Perhaps we need to remind ourselves of the importance of ‘being’ a little more often. In the busyness of life, let's all remember to find time to check in with our mental and physical health, to invest in our relationships with family and friends (and ourselves), to find comfort in nature or to enjoy a good book or favourite film.


screens for Dr Aric Sigman webinar
Dr Aric Sigman On Teenage Addiction
I heard Dr Aric Sigman speak a few years ago and he was excellent. Dr Sigman was presenting on ‘discretionary screen time’ and his insights and perspectives on young peoples’ relationships with their device was fascinating. What made Dr Sigman’s presentation all the more compelling was how he used neuroscientific data to support his observations and recommendations.
Screen time and vaping will be the key topics of discussion when Dr Sigman presents to parents.  I really do encourage parents to set time aside to listen to what Dr Sigman has to say about these very important topics. Dr Sigman will be talking with pupils throughout the day next Wednesday, with the contents of his presentations being amended depending on the age-group he is addressing.
Screens are pervasive in our society and social media can create all sorts of difficulties for our young people. The risks of vaping appear to be a growing concern and serious questions have to be asked about what young people are actually putting into their bodies when they vape.
Screen time and vaping are topics which we have deliberately asked Dr Sigman to discuss, and I am confident that his views and advice will be of great help to us all as we look to support young people in effectively navigating their way through complex challenges.


Colourful children in a circle community
Stand Up, Don't Stand By
The theme of this term's whole-school assembly was ‘community’ and we heard from different speakers about the importance of working together and supporting one another. The Prep School’s Head Boy and Head Girl read a lovely poem about being a community, Mrs Richardson highlighted those ingredients she feels are central to being a member of the Prep School and the Senior School Captains spoke about the importance of being kind, striving to be the best version of yourself and respecting one another. I used my address to the School to urge everyone to ‘stand up and not stand by’ if they see any behaviour which may cause upset or harm to others, or which sees anyone disrespecting the fabric of the School.
One of the best parts of my job is saying ‘well done’ to pupils for their efforts and achievements. These efforts and achievements confirm that we are kind, work hard, give our all and see the best in one another. I know that we appreciate the many opportunities available to us and that we enjoy being part of the Wellington School community. All this makes our school a very special place to be.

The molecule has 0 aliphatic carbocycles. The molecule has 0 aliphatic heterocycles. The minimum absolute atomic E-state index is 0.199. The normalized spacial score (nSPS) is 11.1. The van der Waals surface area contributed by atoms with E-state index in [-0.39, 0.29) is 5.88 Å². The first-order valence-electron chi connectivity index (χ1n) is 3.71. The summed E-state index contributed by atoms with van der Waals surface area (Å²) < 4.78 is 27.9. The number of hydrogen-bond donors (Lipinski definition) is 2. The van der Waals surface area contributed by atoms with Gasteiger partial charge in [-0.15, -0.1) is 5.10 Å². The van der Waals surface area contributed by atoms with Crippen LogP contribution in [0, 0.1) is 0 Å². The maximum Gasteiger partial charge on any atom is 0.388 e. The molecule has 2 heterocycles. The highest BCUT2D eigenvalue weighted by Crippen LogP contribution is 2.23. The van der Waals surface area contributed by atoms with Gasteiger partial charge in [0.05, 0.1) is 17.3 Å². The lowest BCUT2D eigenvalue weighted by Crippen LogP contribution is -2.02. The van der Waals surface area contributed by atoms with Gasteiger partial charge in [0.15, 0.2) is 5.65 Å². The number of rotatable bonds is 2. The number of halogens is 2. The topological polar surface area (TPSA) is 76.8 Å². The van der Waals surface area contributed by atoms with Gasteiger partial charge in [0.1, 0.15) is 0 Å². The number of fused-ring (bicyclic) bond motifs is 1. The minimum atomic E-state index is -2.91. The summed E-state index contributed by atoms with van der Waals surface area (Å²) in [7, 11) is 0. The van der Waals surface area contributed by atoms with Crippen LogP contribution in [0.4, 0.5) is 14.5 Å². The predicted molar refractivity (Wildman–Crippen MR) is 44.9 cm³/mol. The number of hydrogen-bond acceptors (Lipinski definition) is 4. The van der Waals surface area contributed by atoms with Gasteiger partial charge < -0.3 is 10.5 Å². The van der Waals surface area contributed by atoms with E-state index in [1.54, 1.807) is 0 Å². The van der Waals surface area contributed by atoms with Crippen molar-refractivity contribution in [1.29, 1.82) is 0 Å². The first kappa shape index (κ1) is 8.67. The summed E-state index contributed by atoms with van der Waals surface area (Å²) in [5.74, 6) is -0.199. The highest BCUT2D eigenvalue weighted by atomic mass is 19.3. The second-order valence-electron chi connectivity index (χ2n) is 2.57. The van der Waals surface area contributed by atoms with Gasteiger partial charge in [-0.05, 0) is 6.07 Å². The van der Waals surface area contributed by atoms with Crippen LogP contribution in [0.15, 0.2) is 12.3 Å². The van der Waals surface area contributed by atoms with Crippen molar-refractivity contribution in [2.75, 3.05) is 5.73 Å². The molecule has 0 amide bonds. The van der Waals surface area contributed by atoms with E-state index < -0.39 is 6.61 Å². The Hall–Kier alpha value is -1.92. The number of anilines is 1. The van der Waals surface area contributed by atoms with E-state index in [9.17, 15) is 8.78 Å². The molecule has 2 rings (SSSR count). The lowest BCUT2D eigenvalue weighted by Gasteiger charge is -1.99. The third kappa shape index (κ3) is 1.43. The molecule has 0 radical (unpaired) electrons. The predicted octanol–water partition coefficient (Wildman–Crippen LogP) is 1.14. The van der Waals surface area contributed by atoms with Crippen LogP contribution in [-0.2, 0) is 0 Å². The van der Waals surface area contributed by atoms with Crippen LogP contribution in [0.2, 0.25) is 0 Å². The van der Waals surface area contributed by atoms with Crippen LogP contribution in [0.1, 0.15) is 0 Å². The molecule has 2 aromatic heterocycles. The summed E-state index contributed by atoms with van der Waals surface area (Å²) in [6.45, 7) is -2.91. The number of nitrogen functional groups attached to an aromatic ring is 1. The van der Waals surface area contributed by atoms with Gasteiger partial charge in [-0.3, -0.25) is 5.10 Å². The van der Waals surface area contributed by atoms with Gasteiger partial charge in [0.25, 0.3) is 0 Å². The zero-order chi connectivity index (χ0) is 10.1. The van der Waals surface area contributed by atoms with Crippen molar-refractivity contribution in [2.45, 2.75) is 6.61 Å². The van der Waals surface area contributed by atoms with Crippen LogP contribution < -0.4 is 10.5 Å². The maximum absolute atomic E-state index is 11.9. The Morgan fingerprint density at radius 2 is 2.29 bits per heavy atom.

A strong sense of community is central to our ethos, and everyone plays a part in maintaining and enhancing it. Thank you for your support and for the role you play in strengthening our community.


Celebrating Our Shared Humanity
Last weekend saw Diwali being celebrated – a festival of lights, which symbolises the victory of good over evil, knowledge over ignorance and light over dark. It is India’s most important festival of the year. While it was not directly linked to Diwali, our Year 9 pupils enjoyed a ‘Bhangra Bash’ on Wednesday evening. It was a wonderfully joyful and fun event, which saw pupils wearing beautiful outfits, and an instructor helping them learn some impressive dance moves. There was so much energy and enthusiasm in the room, and kids and colleagues had great fun.
We are so fortunate to welcome pupils to Wellington from nearly 40 countries around the world. Our international community brings such richness and diversity to Wellington, and it is a delight to see how pupils from all over the world forming friendships and working together.
Highlighting differences can have devastating consequences. While I believe that we must recognise and respect what makes individuals and cultures distinct, focusing excessively on our differences can be a recipe for disaster. I argue that there is always so much more that binds us, that our shared hopes and aspirations can unite us. Focusing on what brings us together sees us able to celebrate our shared humanity, and that can only see us being stronger and more successful.


Old Wellingtonian's Key Role
I am currently in Hong Kong, where Head of Admissions, Rachel Debenham, and I are representing Wellington at an admissions fair, meeting parents, speaking with international agents and hosting a lunch for Old Wellingtonians.  The scenery is certainly very different to Somerset!